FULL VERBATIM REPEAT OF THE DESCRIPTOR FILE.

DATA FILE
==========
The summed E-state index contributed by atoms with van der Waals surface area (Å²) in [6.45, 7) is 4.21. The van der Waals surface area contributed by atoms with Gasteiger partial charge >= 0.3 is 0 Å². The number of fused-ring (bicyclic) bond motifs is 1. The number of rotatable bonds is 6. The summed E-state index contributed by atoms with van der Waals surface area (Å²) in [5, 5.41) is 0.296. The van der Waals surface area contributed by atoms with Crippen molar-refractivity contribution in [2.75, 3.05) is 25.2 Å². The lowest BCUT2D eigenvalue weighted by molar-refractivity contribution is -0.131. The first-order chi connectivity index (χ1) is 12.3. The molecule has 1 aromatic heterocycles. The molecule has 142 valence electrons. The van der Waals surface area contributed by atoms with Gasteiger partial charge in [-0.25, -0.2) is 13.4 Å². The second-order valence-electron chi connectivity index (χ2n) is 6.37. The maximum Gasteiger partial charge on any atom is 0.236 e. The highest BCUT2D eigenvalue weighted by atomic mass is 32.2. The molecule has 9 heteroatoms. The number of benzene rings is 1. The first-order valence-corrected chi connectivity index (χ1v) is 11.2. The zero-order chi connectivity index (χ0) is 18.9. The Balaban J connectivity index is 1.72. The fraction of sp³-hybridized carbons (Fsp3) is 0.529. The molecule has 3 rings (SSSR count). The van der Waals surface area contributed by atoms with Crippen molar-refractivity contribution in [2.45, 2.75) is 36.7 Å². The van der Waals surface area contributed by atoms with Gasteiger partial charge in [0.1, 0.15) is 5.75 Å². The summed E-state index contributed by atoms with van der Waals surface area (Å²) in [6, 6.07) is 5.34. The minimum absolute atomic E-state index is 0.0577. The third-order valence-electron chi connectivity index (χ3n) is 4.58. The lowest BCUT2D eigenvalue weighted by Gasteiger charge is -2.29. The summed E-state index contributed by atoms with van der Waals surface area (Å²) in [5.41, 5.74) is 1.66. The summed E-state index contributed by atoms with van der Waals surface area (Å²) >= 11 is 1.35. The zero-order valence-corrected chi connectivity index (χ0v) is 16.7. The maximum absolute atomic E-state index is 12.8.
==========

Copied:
The summed E-state index contributed by atoms with van der Waals surface area (Å²) in [6.45, 7) is 4.21. The van der Waals surface area contributed by atoms with Gasteiger partial charge >= 0.3 is 0 Å². The number of fused-ring (bicyclic) bond motifs is 1. The number of rotatable bonds is 6. The summed E-state index contributed by atoms with van der Waals surface area (Å²) in [5, 5.41) is 0.296. The van der Waals surface area contributed by atoms with Crippen molar-refractivity contribution in [2.75, 3.05) is 25.2 Å². The lowest BCUT2D eigenvalue weighted by molar-refractivity contribution is -0.131. The first-order chi connectivity index (χ1) is 12.3. The molecule has 1 aromatic heterocycles. The molecule has 142 valence electrons. The van der Waals surface area contributed by atoms with Gasteiger partial charge in [-0.25, -0.2) is 13.4 Å². The second-order valence-electron chi connectivity index (χ2n) is 6.37. The maximum Gasteiger partial charge on any atom is 0.236 e. The highest BCUT2D eigenvalue weighted by atomic mass is 32.2. The molecule has 9 heteroatoms. The number of benzene rings is 1. The first-order valence-corrected chi connectivity index (χ1v) is 11.2. The zero-order chi connectivity index (χ0) is 18.9. The Balaban J connectivity index is 1.72. The fraction of sp³-hybridized carbons (Fsp3) is 0.529. The molecule has 3 rings (SSSR count). The van der Waals surface area contributed by atoms with Crippen molar-refractivity contribution in [2.45, 2.75) is 36.7 Å². The van der Waals surface area contributed by atoms with Gasteiger partial charge in [0.1, 0.15) is 5.75 Å². The summed E-state index contributed by atoms with van der Waals surface area (Å²) in [6, 6.07) is 5.34. The minimum absolute atomic E-state index is 0.0577. The third-order valence-electron chi connectivity index (χ3n) is 4.58. The lowest BCUT2D eigenvalue weighted by Gasteiger charge is -2.29. The summed E-state index contributed by atoms with van der Waals surface area (Å²) in [5.41, 5.74) is 1.66. The summed E-state index contributed by atoms with van der Waals surface area (Å²) >= 11 is 1.35. The zero-order valence-corrected chi connectivity index (χ0v) is 16.7. The maximum absolute atomic E-state index is 12.8.